Sunday, April 13, 2014

Not the Catholicism of my youth.

Today, I got to go to Glory to God Old Catholic Church. What was Palm Sunday like with the Old Catholics? Was it what I was expecting? Did I have a good time?


Glory to God Church is a rather humble building compared to many Catholic churches you'll encounter. Just a simple white building along Harrison Boulevard here in Ogden with a simple garden and bell out in front.

I had to resist the urge to ring the bell as much as I wanted to. And the garden out front has several statues which are quite lovely including two angel statues.

I must admit, I took this photo specifically for Dr. Who fans. I think it's a fun statue on many levels.

When you first walk into the church, you're greeted by a nearly life sized statue of Jesus standing on a table amid stocks of wheat, flowers, and candles. This creates quite an amazing impression on you as you enter the sanctuary as it a confined space making its presence feel both imposing and comforting.

The main sanctuary is similar to most Catholic churches I have been in, pews, an altar adorned with candles, statues of saints and Jesus, the Stations of the Cross along both walls, a tabernacle behind the altar.

The altar with the tabernacle behind it. Today the altar was adorned with palm branches for Palm Sunday.

The lectern where they perform their scripture readings and usually deliver a sermon. Before it is the Gospel Book. The book contains the Four Gospels in the Bible. During a Mass, the priest or deacon will read a selection from the book while everybody stands. This is symbolic of Jesus coming into the world and teaching mankind.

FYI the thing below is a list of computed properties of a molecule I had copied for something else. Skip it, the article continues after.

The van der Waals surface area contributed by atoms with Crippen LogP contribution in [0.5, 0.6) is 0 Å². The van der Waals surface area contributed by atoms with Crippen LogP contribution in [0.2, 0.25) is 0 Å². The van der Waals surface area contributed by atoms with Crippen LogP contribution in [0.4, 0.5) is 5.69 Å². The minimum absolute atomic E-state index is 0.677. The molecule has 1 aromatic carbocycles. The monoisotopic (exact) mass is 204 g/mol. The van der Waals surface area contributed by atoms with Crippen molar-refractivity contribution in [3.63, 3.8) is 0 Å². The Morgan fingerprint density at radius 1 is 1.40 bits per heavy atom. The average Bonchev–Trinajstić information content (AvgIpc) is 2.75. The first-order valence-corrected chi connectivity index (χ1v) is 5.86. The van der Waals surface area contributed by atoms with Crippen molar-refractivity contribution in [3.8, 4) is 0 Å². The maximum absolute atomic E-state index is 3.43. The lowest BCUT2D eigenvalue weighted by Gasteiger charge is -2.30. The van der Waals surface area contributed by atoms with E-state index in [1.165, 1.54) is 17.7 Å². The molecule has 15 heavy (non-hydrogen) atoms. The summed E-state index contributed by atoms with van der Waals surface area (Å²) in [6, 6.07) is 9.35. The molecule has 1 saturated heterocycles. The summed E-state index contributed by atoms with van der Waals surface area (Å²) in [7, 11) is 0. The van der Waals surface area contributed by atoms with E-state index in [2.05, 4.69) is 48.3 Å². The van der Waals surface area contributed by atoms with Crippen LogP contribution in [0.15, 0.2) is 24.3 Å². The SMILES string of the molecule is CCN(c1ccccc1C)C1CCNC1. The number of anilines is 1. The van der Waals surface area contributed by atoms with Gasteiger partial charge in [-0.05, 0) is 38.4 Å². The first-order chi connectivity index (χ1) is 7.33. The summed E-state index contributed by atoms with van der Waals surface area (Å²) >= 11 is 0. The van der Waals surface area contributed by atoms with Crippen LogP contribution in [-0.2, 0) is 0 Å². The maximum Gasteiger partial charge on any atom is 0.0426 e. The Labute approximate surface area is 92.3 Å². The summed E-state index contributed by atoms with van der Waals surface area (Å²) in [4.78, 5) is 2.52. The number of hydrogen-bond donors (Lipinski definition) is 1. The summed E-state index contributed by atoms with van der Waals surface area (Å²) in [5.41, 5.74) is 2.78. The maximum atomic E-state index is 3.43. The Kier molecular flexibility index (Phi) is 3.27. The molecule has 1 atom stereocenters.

A shrine to the Virgin Mary on the right hand side of the altar. I found this to be a very beautiful shrine. I loved the actual lace veil they adorned her with.

A stained glass window of The Good Shepherd knocking at the door.

A shofar that was played at the service. If you will notice, it is the exact same shofar as was used at the Community of Christ Church that I visited several weeks ago. (Picture below taken at the Community of Christ Church in Ogden.)

More on why this shofar is in two different churches on my blog a little later.

Overall, the atmosphere of this church was pretty much everything I've come to expect from a Catholic church with no real surprises. I liked the atmosphere very much, and it felt like home for the little Catholic boy inside me.

The People:

The people at Glory to God Church were quite friendly and loving. Unlike a typical Catholic church, the Peace is done at the beginning of the Mass and not at the time of Communion. For those unfamiliar with Catholicism or liturgical Protestantism, the Peace is a symbolic gesture where you great your neighbor with a sign of peace, usually a handshake, as a sign of making peace with the community before approaching God. Here, most people hugged. I was hugged by more strangers today than I think I ever have been in my life, which I loved.

There were a few surprises for me. First of all, the pastor there was a bishop, which I wasn't expecting and was assisted by a priest (who wanted to steal my hat) and two deacons. The priest is married to the man who led the Community of Christ service I attended a few weeks back. This is why the shofar is the same shofar, the Community of Christ simply borrowed it for their service. I ran into a few familiar faces while I was there, which was quite interesting. Most of the community seemed to be made up of LGBT people or Catholics who had found a more accepting home in that community.

I felt nothing but warmth and love from the people at Glory to God Church. It wasn't like my previous experiences in Catholic churches where people tend to be standoffish and not engage you prior to the service.

The Service:

I am going to preface this by saying, today was Palm Sunday, so the service is a little different than a typical Sunday service.